While making my rounds during the 1998 Tucson Gem and Mineral Show I came across a gonga of a deal on 10x hand loupes which are manufactured in Belarus (a former state of the Soviet Union), and I snapped up a number of them for use as Bob's Rock Shop contest prizes. These loupes turned out to be so desirable that the entire initial batch I purchased for use as prizes "leaked off" to other collectors and faceters of my acquaintance. These Russian triplets are hands down optically superior to the $30 one I kept at home for faceting, so I also filched a Belomo out of the prize units for my own personal use. Well, two of them, actually... ;)
I have since made the acquaintance of Yale Goldman, an importer of the Belomo loupes who brings them into the U.S. by the hundreds and retails them for only $14.95 each. Yale also provides discounts for educators and quantity discounts for dealers. You can contact Yale by email to firstname.lastname@example.org to order Belomo loupes and inquire about available discounts. Given their overall quality, I can't help but marvel at how it's possible to manufacture and bring these loupes to market at such a remarkably low price.
The lens housing and covers are machined from metal and assembled with machine screws and a threaded ring. All of the metal parts sport a durable matte black finish, which I find to be functionally preferable to the reflective chrome plating that often embellishes more expensive loupes. A threaded ring secures the compound optical element in its housing, and the lens covers pivot around in conventional fashion.
The heart of any loupe is of course its lens, and the Belomo provides an exceptional value in that regard. It employs a large, 21mm (.85") diameter compound lens with 3 elements which produce an image that is bright and sharp with very low distortion. This general design is known as an achromatic triplet and it is associated with the highest quality loupes and lenses in other optical systems such as microscopes and telescopes.
A simple, or single lens, like the one in the hand magnifier you used as a solar death ray to smoke bugs when you were a kid, is much cheaper and easier to manufacture, and it is often employed in low end and economy optics where the image quality plays second fiddle to cost. Lenses work by bending (refracting) light, and simple lenses suffer from a number of optical aberrations, the worst of which is known as chromatic aberration.
Light of different frequencies or wavelengths (ie, different colors) bends at different angles when it passes through a lens, the upshot being that with simple lenses, different colors have different focal lengths. This results in a "halo" like effect that is detrimental to the sharpness, fidelity and overall quality of the magnified image. The shorter the focal length of the lens, the more noticeable this aberration becomes and unfortunately, hand loupes like those used by faceters and mineral collectors employ very short focal lengths.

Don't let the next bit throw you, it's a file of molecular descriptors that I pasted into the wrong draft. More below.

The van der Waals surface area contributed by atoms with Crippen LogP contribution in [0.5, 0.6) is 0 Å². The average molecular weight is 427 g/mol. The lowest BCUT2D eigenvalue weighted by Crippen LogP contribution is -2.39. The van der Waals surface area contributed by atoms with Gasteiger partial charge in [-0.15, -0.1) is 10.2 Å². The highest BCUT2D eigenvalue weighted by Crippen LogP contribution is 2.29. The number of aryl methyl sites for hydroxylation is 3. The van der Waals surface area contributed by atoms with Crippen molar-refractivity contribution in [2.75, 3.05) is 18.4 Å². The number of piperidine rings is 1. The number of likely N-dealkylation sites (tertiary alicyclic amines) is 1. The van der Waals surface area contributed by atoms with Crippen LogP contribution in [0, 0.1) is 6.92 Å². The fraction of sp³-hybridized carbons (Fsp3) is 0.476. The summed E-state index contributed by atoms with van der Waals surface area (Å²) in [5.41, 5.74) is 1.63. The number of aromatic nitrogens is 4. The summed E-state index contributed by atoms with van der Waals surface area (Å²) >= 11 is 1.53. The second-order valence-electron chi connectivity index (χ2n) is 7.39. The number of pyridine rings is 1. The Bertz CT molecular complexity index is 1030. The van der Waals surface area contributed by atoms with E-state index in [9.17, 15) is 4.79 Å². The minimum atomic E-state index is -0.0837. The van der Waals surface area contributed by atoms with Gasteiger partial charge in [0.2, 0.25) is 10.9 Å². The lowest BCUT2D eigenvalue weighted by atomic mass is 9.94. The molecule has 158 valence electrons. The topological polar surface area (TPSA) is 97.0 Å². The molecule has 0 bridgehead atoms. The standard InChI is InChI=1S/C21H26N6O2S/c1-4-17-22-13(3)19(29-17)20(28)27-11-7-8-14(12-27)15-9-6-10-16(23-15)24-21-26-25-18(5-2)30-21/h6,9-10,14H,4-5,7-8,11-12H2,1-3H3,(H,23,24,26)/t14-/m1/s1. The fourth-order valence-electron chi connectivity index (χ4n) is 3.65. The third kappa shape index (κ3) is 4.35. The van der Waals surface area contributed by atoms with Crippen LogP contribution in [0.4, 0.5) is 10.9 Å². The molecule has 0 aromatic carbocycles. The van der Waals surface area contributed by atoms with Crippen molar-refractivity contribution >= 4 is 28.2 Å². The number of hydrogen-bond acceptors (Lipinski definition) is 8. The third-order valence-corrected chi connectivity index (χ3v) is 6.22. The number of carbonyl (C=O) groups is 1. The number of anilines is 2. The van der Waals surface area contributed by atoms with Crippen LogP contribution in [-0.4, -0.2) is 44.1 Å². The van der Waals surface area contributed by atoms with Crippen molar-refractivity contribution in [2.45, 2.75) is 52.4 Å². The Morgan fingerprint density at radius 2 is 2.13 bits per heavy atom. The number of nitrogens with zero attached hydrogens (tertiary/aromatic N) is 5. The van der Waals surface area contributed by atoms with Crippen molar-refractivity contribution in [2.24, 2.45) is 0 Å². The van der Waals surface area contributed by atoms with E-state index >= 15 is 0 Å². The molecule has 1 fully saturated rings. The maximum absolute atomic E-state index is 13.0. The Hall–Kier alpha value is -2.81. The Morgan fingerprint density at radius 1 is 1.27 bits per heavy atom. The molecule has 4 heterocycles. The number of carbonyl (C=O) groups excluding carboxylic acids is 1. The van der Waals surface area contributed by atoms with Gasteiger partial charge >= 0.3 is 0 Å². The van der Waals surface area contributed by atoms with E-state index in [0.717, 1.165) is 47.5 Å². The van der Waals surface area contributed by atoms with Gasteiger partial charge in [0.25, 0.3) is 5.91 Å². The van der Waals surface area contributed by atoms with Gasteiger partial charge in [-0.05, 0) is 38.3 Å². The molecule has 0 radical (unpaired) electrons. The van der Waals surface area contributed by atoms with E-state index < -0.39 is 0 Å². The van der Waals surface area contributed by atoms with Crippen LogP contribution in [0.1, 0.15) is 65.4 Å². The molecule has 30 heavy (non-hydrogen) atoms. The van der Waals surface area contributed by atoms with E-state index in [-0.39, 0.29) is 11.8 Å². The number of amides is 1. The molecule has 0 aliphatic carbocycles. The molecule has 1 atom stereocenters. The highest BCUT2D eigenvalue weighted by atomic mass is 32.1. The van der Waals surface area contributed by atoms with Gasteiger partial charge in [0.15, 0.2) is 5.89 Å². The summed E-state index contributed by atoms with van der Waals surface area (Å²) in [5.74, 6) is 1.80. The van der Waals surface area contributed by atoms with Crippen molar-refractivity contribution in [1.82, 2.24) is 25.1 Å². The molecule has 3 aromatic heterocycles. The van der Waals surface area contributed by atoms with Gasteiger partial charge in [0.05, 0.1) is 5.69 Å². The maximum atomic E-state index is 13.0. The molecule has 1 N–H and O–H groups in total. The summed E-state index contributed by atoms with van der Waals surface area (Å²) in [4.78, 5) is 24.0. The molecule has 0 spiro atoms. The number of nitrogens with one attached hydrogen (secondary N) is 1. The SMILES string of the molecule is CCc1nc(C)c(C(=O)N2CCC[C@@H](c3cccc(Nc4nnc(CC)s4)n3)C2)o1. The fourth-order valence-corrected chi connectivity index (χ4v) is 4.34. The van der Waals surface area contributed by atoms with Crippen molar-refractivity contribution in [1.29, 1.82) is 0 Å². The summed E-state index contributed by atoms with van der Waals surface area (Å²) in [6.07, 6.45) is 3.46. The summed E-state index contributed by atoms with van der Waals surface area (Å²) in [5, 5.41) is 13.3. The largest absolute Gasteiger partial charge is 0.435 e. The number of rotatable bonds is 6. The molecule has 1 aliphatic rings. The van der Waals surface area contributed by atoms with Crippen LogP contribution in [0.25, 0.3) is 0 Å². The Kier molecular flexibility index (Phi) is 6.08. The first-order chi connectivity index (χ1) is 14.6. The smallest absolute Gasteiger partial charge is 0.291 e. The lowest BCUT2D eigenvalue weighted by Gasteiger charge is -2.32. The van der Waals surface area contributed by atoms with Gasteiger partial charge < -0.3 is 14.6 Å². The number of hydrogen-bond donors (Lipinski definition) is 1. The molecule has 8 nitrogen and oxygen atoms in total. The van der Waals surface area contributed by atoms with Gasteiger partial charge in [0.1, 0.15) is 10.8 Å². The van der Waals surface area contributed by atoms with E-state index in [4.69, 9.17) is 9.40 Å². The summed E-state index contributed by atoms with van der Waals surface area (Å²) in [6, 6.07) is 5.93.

By combining multiple lenses ground from glasses of different refractive indexes, it is possible to bring different wavelengths of light to the same effective focal point and reduce chromatic aberration and its deleterious effects. A compound lens with two elements is known as a apochromatic doublet, and it can provide significant reduction of chromatic aberration. Two is better but three is better yet in this regard, and properly designed achromatic triplets provide the best image.
Unfortunately, triplets are also more complex and expensive to manufacture than singles or doublets, so loupes with achromatic triplets tend to be the most pricey. Loupes are also relatively small and they are easy to misplace and lose, especially in the field or at shows. I've lost my share of them and before I acquired my Belomo loupes, I would have considered the phrase 'expendable triplet' to be an oxymoron. However, thanks to our cash starved comrades in the former USSR, I now own an expendable triplet - it's that $30 chrome plated loupe I used to use for faceting and wouldn't take out of my apartment. I now take that one with me collecting, to shows, club meetings, faceting class, et al. I keep my Belomo(s) at home, as I would rather lose the $30 one than one of my new Russian friends...
If you're even casually interested in microminerals or micromounting but holding off due to the cost of a microscope, do not underestimate the enjoyment to be had from expanding your perceptual and rockhounding horizons with 'just' a decent quality 10x hand loupe! When I first started collecting I had a "bigger is better" attitude and orientation. But as an aesthetic collector, I have come to appreciate that the most sublime and interesting crystals are found in the smaller and often overlooked mineralogical world that is the realm of micromounters and micromineral enthusiasts. If you haven't already, you owe it to yourself to take a look and see...
The Belomo loupe is truly a gonga in this rockhound's book, and if you're in the market for a 10x triplet that just flat outperforms others costing twice as much or more, you will not regret acquiring one of these. This loupe more than holds its own in the quality department and it's got it where it counts. In fact, the Belomo would have to cost significantly more than my old loupe for me to consider buying another one of those over a Belomo. This loupe would also make an affordable yet really appropriate gift that's bound to be appreciated and used by any collector, faceter or jewelry maker. Think stocking stuffers...